• Build individualized local strategies. Not every city boasts a world-class research university. But a rural community might have what it takes to be a player in local green energy, for instance.

• Invest in the seeds of jobs creation. In any city or region, things like education, worker skills, transportation infrastructure, and university research develop the roots for new businesses. And some experts say that, for greater social fairness in an era of superstar cities, some extra federal help for less-advantaged places is warranted.

Austin, in Michigan, notes that when he visited Germany’s industrial region he saw many of the same challenges that the US faces, but with a stronger policy role being played by the national government.

“They do have a an explicit federal national place-based effort to help all parts of the country achieve equal quality of life and economic opportunities,” he says. “It’s in their constitution. We don’t have such a thing.”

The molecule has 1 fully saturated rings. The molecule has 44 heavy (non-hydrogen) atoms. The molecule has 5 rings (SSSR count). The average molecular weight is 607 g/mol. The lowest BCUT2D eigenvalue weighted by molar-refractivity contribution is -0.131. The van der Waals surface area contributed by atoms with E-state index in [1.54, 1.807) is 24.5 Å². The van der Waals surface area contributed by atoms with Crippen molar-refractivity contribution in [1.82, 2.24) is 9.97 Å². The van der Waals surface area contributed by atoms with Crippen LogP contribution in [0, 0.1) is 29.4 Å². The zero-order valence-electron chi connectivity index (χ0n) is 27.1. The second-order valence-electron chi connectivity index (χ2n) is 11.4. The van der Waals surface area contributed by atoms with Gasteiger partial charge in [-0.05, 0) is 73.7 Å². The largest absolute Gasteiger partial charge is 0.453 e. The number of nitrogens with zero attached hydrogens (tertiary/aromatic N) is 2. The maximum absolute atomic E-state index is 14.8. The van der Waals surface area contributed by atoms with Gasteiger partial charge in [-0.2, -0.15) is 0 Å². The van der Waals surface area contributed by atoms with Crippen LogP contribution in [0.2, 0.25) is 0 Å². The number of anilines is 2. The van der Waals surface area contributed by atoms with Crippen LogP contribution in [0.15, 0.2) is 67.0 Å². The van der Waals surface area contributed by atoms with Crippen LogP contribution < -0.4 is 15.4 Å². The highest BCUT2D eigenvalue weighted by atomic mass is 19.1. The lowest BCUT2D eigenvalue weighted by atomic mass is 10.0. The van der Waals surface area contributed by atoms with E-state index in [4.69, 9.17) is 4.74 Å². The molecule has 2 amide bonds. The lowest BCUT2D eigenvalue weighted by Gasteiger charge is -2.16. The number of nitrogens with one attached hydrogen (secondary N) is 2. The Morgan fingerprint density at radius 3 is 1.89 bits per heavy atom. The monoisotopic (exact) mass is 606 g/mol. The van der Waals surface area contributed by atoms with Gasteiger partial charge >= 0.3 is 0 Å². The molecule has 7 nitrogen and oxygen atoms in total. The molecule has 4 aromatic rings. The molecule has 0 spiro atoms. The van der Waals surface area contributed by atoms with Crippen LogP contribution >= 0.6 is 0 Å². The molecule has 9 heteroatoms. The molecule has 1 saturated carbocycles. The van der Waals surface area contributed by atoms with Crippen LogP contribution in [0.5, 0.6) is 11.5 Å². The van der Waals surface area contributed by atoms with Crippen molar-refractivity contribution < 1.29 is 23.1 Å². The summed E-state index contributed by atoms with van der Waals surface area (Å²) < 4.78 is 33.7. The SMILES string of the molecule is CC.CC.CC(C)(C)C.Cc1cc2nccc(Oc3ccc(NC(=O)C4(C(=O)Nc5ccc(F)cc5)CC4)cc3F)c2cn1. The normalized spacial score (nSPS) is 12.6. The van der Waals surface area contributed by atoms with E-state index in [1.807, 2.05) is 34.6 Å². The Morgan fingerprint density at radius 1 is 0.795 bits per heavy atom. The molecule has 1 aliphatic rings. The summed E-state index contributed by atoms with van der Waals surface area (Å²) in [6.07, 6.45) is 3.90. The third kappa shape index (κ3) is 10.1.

“[Americans] understand the economy is changing. Their problem is they don’t think they're part of it,” says Rep. Ro Khanna (D) of California, who represents part of Silicon Valley and spoke with Monitor editors in Boston Friday. “They think when we talk about innovation, the economy, and entrepreneurship, all that investment is going to benefit my district. It’s not benefiting them.”

It’s time that they be included, he adds.


A deeper look

3. Why automotive automation may reach first for big rigs

Which jobs are likely to be automated by computers? More than you might think. This piece looks at a very human line of work and the value of being deliberate in pacing progress.